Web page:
Helen Mirren’s fiery feminism was on display Thursday evening when the Oscar-winning actress was asked during a keynote conversation in Toronto what she was looking forward to besides the “terrible situation” of the current war between Israel and Hamas.
“Gosh, that’s an extremely difficult question, because you don’t want to be naive and stupid. Of course you hope for peace,” Mirren told the Friends of the Simon Wiesenthal Center during an appearance at the Spirit of Hope Benefit 2023.
She then added, “Honestly, at the end of the day, I’m going to say that I look forward to women taking a stronger place in life. Because I think this can be our hope for the future.”
Mirren was praised by the human rights organization as a steadfast ally in the fight against anti-Semitism after receiving the 2023 Humanitarian Award. Mirren’s informal conversation was overshadowed by events in the Middle East after Israel declared war on the terrorist organization Hamas in Gaza after October 7. surprise attack on southern Israel.
When asked during the keynote what scares her today, Mirren replied without pause: “Oh, the seventh of October. That scares me the most, and whatever it is in humanity that allows people to do this, whatever it is that drives them to commit these acts, whatever brainwashing, whatever it is that puts people’s minds on who can direct actions.”
Pointing to other serious human atrocities in history, she referenced the Holocaust during World War II and America’s traumatic history of lynching African-American men to terrorize their communities.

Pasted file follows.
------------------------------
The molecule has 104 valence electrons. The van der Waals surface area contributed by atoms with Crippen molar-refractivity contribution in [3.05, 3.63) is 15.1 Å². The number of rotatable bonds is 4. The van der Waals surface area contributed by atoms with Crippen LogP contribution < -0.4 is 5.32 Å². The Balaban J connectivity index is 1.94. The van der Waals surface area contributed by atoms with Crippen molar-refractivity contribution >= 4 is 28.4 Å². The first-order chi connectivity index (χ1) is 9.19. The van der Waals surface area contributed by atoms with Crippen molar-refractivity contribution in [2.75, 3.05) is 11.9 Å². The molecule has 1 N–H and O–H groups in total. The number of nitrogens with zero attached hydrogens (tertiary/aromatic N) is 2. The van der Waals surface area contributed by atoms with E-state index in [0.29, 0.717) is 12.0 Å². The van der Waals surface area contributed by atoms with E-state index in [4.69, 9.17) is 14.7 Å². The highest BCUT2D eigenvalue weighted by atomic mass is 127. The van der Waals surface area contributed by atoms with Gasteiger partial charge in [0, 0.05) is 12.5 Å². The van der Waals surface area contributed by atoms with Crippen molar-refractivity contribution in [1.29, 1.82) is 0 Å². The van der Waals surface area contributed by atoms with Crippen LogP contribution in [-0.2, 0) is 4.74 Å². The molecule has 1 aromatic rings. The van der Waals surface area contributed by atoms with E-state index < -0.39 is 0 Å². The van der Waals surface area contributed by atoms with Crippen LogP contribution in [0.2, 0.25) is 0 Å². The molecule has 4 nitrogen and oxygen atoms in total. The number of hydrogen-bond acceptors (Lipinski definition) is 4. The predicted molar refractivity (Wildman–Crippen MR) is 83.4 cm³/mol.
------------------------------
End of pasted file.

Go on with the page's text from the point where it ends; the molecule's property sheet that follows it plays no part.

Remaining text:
“Lynchings were common. And I recently saw postcards from an audience at a lynching, sending them to each other, kind of like, “What fun we had at the lynching last night.” What is it in us, people? Is it fundamental for us? It is so much part of our nature, just like everything good we have,” Mirren also wondered during the gala in Toronto.
Although Mirren stayed away from current Israeli politics in the aftermath of the war with Hamas, she delved deep into the country’s history after her starring role in Guy Nattiv’s Goudain which she plays Golda Meir, Israel’s prime minister during the tense 1973 Yom Kippur War.
When asked what prompted her to play the Israeli leader at a time when the country was facing possible destruction, Mirren recalled that in her youth she first saw in Golda Meir a rare woman leading a country.
“When Golda came to power in Israel, it was a monumental moment for me personally. Because I had never seen a female prime minister before, let alone a prime minister of a country as complex and important and with such challenges as Israel has always had. So that, just from a purely feminist point of view, was really important to me,” she recalls.
Mirren also addressed the controversy over a non-Jew like her being cast to play the Israeli leader. “It’s a legitimate discussion. The whole idea of casting has really been blown out of the water lately, and I applaud that. It’s absolutely right,” she said.
At the same time, Mirren said that she would not have taken the role of Golda Meir if the biopic itself had not been directed by an Israeli in Nattiv. She added, “Without that authentic voice, I just wouldn’t have played (the role) with anyone else.”